According to a housing market study conducted by Harvard University, residential construction has waned in the past decade, with just 8.98 million new units totaled between 2007 and 2016, well below the steady 15 million-plus average for decades since 1970. A lack of construction workers has detracted from the number of new homes for sale in the United States, and inventory is far from meeting current homebuyer demand. Due to the shortage of affordable homes, first-time homebuyers, many of which are Millennials, are opting to purchase homes in poor-condition with the intent of renovation.
Millennials are Powering the Renovation Boom
The results of the Houzz & Home annual survey confirm the uptick in renovation, as Millennials invested an average of $26,200 in 2016, seven percent more than they spent in 2015. The trend projects to increase pace into 2017, as over half of homeowners on the survey plan to continue or start renovations and the average expenditure on renovations is set to jump to $27,300. For first-time homebuyers and Millennials, renovation projects are not only economically feasible, but they also enable a healthy dosage of customization in the home design process.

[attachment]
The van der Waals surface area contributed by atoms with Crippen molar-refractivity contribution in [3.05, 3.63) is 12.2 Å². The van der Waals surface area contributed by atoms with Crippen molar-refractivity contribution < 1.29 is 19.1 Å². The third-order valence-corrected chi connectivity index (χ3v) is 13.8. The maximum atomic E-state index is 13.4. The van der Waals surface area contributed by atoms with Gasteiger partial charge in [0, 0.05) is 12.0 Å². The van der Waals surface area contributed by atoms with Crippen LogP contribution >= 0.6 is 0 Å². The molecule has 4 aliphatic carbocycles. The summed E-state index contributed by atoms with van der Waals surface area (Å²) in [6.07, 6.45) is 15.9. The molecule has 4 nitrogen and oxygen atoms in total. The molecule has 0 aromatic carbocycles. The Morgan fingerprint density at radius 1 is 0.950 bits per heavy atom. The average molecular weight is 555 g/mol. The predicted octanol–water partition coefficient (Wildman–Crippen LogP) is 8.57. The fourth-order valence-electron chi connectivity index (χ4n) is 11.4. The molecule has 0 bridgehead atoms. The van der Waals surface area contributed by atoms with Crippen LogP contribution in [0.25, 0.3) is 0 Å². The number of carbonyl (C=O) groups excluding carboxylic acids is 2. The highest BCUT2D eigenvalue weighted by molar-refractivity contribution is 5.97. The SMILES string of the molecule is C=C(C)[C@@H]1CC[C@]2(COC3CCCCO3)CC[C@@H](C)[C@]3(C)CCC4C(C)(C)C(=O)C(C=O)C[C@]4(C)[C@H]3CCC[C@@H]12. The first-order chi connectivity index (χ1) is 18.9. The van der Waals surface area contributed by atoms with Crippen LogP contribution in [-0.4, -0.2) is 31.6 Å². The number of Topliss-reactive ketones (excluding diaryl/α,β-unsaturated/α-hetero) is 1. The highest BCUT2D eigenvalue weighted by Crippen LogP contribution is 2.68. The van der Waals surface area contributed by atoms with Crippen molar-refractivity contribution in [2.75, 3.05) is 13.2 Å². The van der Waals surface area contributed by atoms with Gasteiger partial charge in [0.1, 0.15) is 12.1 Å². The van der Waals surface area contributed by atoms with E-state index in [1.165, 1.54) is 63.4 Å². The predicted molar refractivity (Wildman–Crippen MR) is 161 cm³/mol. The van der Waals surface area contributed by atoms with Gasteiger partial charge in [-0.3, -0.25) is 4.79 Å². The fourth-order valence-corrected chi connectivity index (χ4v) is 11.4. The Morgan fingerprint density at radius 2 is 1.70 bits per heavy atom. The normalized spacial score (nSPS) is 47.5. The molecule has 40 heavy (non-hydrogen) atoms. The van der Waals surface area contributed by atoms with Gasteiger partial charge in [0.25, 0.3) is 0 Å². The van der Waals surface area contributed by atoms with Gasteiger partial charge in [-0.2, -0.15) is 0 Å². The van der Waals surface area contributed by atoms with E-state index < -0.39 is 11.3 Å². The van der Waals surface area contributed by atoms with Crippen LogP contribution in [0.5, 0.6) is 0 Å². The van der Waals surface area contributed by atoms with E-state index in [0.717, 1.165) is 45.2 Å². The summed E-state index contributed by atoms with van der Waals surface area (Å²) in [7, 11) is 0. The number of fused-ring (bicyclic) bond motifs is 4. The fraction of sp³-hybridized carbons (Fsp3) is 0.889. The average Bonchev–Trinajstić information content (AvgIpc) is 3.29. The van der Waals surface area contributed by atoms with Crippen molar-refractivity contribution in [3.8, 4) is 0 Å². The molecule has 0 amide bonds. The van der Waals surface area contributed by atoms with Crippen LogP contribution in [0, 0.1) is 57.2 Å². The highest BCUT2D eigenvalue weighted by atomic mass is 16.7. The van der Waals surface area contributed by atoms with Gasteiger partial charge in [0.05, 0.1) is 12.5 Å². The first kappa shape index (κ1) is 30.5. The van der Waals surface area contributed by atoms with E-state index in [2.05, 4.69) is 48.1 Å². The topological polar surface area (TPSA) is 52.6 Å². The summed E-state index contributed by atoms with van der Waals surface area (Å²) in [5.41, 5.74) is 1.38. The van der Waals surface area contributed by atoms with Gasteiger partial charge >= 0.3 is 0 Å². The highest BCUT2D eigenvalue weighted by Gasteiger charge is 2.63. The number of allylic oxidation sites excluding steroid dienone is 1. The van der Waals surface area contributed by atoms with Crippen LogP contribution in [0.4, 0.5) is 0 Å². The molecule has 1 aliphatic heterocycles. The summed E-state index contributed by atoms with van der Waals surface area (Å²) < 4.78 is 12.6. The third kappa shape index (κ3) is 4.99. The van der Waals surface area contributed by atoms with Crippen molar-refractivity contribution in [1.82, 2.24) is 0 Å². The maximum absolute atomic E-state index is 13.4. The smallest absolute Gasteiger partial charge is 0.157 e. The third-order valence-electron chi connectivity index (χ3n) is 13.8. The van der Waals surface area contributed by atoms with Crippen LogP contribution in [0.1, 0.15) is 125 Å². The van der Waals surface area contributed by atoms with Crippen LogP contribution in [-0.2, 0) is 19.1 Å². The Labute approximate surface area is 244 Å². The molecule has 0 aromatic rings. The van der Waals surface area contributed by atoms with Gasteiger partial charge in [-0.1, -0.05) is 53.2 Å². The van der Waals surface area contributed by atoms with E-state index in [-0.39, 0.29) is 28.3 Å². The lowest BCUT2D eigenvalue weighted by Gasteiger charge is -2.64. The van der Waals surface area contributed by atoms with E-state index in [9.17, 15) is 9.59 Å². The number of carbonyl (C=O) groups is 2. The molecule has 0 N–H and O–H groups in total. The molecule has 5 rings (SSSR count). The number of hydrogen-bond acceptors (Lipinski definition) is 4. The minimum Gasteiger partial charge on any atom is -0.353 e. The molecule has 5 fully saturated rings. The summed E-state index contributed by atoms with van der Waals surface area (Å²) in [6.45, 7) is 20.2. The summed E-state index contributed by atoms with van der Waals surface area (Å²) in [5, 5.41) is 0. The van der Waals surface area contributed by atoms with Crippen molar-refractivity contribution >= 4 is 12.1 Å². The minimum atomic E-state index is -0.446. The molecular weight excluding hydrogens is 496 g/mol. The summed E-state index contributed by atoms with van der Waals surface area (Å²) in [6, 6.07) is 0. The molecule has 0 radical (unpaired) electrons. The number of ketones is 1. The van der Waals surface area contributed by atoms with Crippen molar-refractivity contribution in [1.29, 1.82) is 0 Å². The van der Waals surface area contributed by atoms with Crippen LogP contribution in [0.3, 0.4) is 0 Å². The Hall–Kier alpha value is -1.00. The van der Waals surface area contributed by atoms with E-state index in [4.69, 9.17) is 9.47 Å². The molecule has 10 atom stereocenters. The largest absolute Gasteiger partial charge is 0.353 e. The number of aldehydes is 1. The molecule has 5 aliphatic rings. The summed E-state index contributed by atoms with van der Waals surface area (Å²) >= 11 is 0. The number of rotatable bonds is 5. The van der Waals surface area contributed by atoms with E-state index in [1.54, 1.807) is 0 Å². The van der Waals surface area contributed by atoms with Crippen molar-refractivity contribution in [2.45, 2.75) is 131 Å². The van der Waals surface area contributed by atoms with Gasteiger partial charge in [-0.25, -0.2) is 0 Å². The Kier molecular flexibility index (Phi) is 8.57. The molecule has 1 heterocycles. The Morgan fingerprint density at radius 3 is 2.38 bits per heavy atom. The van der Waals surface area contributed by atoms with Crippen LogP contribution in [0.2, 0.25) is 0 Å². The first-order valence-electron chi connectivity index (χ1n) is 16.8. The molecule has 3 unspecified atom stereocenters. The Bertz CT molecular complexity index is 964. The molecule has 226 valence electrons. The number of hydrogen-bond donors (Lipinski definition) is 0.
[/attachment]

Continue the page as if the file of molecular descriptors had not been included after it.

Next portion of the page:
More than Baby Boomers or Generation X, this new wave of homebuyers has grown up and matured with mobile technologies that provide convenience and flexibility. This new consumer culture not only expects but also demands a personalized experience out of brands and products. The ways Millennials have changed the retail industry are well documented. And, as the generation continues to mature and purchase houses, their tech-savvy, artistic, and acute preferences will profoundly shape the home improvement industry as well.